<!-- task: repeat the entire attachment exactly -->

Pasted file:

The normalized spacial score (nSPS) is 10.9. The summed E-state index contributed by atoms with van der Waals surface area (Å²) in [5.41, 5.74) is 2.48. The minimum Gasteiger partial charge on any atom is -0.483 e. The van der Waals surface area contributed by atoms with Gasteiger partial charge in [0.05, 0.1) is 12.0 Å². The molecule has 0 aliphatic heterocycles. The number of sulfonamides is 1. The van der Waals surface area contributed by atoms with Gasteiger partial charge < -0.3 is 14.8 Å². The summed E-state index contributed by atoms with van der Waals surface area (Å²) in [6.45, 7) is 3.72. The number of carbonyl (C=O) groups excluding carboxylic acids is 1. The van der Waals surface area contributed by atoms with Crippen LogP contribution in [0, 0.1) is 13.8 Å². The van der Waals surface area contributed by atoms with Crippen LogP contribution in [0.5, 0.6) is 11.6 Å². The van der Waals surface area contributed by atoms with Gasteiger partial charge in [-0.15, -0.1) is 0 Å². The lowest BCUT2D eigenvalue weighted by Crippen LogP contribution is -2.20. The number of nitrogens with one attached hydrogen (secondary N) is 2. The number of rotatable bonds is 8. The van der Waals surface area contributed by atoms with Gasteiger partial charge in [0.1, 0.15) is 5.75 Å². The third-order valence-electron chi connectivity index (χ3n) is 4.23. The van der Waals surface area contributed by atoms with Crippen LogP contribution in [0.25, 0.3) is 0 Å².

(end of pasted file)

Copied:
The normalized spacial score (nSPS) is 10.9. The summed E-state index contributed by atoms with van der Waals surface area (Å²) in [5.41, 5.74) is 2.48. The minimum Gasteiger partial charge on any atom is -0.483 e. The van der Waals surface area contributed by atoms with Gasteiger partial charge in [0.05, 0.1) is 12.0 Å². The molecule has 0 aliphatic heterocycles. The number of sulfonamides is 1. The van der Waals surface area contributed by atoms with Gasteiger partial charge < -0.3 is 14.8 Å². The summed E-state index contributed by atoms with van der Waals surface area (Å²) in [6.45, 7) is 3.72. The number of carbonyl (C=O) groups excluding carboxylic acids is 1. The van der Waals surface area contributed by atoms with Crippen LogP contribution in [0, 0.1) is 13.8 Å². The van der Waals surface area contributed by atoms with Crippen LogP contribution in [0.5, 0.6) is 11.6 Å². The van der Waals surface area contributed by atoms with Gasteiger partial charge in [-0.15, -0.1) is 0 Å². The lowest BCUT2D eigenvalue weighted by Crippen LogP contribution is -2.20. The number of nitrogens with one attached hydrogen (secondary N) is 2. The number of rotatable bonds is 8. The van der Waals surface area contributed by atoms with Gasteiger partial charge in [0.1, 0.15) is 5.75 Å². The third-order valence-electron chi connectivity index (χ3n) is 4.23. The van der Waals surface area contributed by atoms with Crippen LogP contribution in [0.25, 0.3) is 0 Å².